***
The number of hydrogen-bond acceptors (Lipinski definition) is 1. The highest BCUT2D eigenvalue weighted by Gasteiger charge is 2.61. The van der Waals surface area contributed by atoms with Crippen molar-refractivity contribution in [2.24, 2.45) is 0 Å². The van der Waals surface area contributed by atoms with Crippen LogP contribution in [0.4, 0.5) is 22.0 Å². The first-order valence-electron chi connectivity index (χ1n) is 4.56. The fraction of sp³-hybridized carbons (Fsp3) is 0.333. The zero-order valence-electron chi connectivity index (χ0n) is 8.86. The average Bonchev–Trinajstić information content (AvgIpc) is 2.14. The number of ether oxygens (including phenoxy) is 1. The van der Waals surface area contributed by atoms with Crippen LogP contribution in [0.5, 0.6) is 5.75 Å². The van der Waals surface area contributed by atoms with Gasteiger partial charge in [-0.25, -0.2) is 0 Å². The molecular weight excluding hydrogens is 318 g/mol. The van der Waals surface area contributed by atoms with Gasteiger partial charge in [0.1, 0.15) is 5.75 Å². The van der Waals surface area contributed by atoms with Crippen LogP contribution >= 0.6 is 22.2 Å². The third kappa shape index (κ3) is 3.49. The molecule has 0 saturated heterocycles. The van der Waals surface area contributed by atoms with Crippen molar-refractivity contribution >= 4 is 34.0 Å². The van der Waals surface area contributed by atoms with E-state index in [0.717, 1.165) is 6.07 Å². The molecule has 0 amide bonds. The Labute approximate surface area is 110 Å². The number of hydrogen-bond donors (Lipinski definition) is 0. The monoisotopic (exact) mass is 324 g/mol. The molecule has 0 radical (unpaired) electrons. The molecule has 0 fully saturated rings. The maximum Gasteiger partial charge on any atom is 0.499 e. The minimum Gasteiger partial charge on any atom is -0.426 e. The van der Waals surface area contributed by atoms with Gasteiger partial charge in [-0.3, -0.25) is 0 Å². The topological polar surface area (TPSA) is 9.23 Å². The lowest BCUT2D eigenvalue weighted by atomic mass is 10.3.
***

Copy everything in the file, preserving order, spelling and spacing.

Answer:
The number of hydrogen-bond acceptors (Lipinski definition) is 1. The highest BCUT2D eigenvalue weighted by Gasteiger charge is 2.61. The van der Waals surface area contributed by atoms with Crippen molar-refractivity contribution in [2.24, 2.45) is 0 Å². The van der Waals surface area contributed by atoms with Crippen LogP contribution in [0.4, 0.5) is 22.0 Å². The first-order valence-electron chi connectivity index (χ1n) is 4.56. The fraction of sp³-hybridized carbons (Fsp3) is 0.333. The zero-order valence-electron chi connectivity index (χ0n) is 8.86. The average Bonchev–Trinajstić information content (AvgIpc) is 2.14. The number of ether oxygens (including phenoxy) is 1. The van der Waals surface area contributed by atoms with Crippen LogP contribution in [0.5, 0.6) is 5.75 Å². The van der Waals surface area contributed by atoms with Gasteiger partial charge in [-0.25, -0.2) is 0 Å². The molecular weight excluding hydrogens is 318 g/mol. The van der Waals surface area contributed by atoms with Gasteiger partial charge in [0.1, 0.15) is 5.75 Å². The van der Waals surface area contributed by atoms with Crippen LogP contribution >= 0.6 is 22.2 Å². The third kappa shape index (κ3) is 3.49. The molecule has 0 saturated heterocycles. The van der Waals surface area contributed by atoms with Crippen molar-refractivity contribution >= 4 is 34.0 Å². The van der Waals surface area contributed by atoms with E-state index in [0.717, 1.165) is 6.07 Å². The molecule has 0 amide bonds. The Labute approximate surface area is 110 Å². The number of hydrogen-bond donors (Lipinski definition) is 0. The monoisotopic (exact) mass is 324 g/mol. The molecule has 0 radical (unpaired) electrons. The molecule has 0 fully saturated rings. The maximum Gasteiger partial charge on any atom is 0.499 e. The minimum Gasteiger partial charge on any atom is -0.426 e. The van der Waals surface area contributed by atoms with Gasteiger partial charge in [-0.3, -0.25) is 0 Å². The topological polar surface area (TPSA) is 9.23 Å². The lowest BCUT2D eigenvalue weighted by atomic mass is 10.3.